Meetings will be on the SECOND Sunday of the month from now on.
T-Shirts are now available at CafePress
List of AMEs, their contact info, notes, rates, and availability.
For many years, Vince Rabutsky took careful notes at each of our meetings and published a monthly newsletter that summarized the meeting, added a bit of flying information that you might not have known about, and previewed the next meeting. This page is an archive of his work and will contain a shorter summary of current meetings.
Update: 2021-04-29 I finally got around to removing phone numbers and email addresses from the newsletters. There a couple from 2008 and then starting in April of 2009 it looks like Vince never missed a meeting. Paul and his RV and David and his Humel are featured frequently. Vance makes frequent appearances as well. The page is password protected to keep out the bots. The password is KSBP.
Russell Green brought his to the meeting and talked a bit about its history and his experience buying and flying it.
Joe Deszo talked about buying his first airplane at 83 years old, an Ercoupe 415-C, and the progress he is making to get it into a flyable condition.
We had planned on a Young Eagles Event but didn’t get enough pilots, probably because of the AirFest airshow in Santa Maria.
Ben Chance brought his Eagle project to the meeting. It’s an old Piper that he fixed up and made child-safe for interactive display at a museum or Boy’s and Girl’s Club.
A nice turnout for Mike Dalyrmple talking about flying to Alaska, Colorado, and the Bay Area.
The speaker for May couldn’t make it but several students and new pilots stepped in for an interesting meeting.
Aerodynamics for Pilots presented by the SLO 99s and Cal Poly Aerospace Engineering Students
Farmington to Kingman: Delighting your passengers with a birds-eye view of Monument Valley, Lake Powell, and the Grand Canyon.
Another good day for a meeting. JP thrilled us with his story about racing for the first time at Reno. He’s building a wing that should improve his times and placement dramatically this year.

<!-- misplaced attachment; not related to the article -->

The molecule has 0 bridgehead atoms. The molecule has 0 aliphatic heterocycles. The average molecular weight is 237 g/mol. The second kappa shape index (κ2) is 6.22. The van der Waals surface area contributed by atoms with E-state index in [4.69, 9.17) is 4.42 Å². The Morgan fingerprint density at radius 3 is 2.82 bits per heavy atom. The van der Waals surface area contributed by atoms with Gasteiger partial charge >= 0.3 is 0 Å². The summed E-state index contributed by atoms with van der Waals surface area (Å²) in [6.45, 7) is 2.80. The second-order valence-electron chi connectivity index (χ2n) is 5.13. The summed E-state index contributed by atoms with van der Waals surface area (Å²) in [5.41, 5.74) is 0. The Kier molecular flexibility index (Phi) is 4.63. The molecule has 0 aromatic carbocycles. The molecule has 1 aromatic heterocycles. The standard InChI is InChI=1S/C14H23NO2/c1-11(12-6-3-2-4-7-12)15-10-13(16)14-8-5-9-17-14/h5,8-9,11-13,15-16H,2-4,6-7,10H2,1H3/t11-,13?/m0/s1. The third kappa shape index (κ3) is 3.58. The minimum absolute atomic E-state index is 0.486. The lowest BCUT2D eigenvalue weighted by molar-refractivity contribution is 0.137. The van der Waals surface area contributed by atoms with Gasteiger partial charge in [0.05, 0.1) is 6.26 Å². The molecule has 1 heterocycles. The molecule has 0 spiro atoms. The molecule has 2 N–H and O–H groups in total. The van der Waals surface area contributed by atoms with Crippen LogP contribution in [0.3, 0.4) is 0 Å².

The weather broke long enough for the biggest turnout we’ve had in a while. And James didn’t disappoint us. You can read his slide show at the link.
Great weather again for today’s meeting about the path to getting your multi-engine rating. Eric had lots of comments and imput from other multi rated pilots and Frank talked a bit about getting his multi and owning an Apache and Aerostar.
Great weather for today’s meeting about the path to becoming an Airline pilot. Sam was great even though he was jetlagged after returning from Australia. Lots of good questions from the audience.
This was a record length for a meeting at three hours of fascinating conversation with Vance Breeze, exceeding even the length of time when the airport fireman brought over one of their trucks. Vance started off his presentation by talking about his famous father, also named Vance Breeze a famous test pilot. Vance has graciously written up the contents of his talk for those who missed it so here it is.
Paulo and Kurt showed off the control room for the telemetry project they’ve been working on for Cal Poly students taking his 400 level class. Kurt flew the school’s RV over Avila Bay and we got to watch parameters on the aircraft as he did stalls and steep turns. Eventually the SR22 that just arrived will be controlled remotely from the control room.
We had a great turnout for our second meeting of the year, with around two dozen members. Four local pilots who went to AirVenture talked about their experiences. And Tom was back with real hot dogs.
A good turnout for the July meeting. It was nice to have a meeting without wind for a change. James brought his Affordaplane fuselage and talked about the build process. Wings are next and should take 250 hours to build.
Morgan Hall brought his Bellanca Citabria restoration project to the meeting. It looks like a brand new airplane. He and Julie have flown it about 25 hours so far and it performs flawlessly.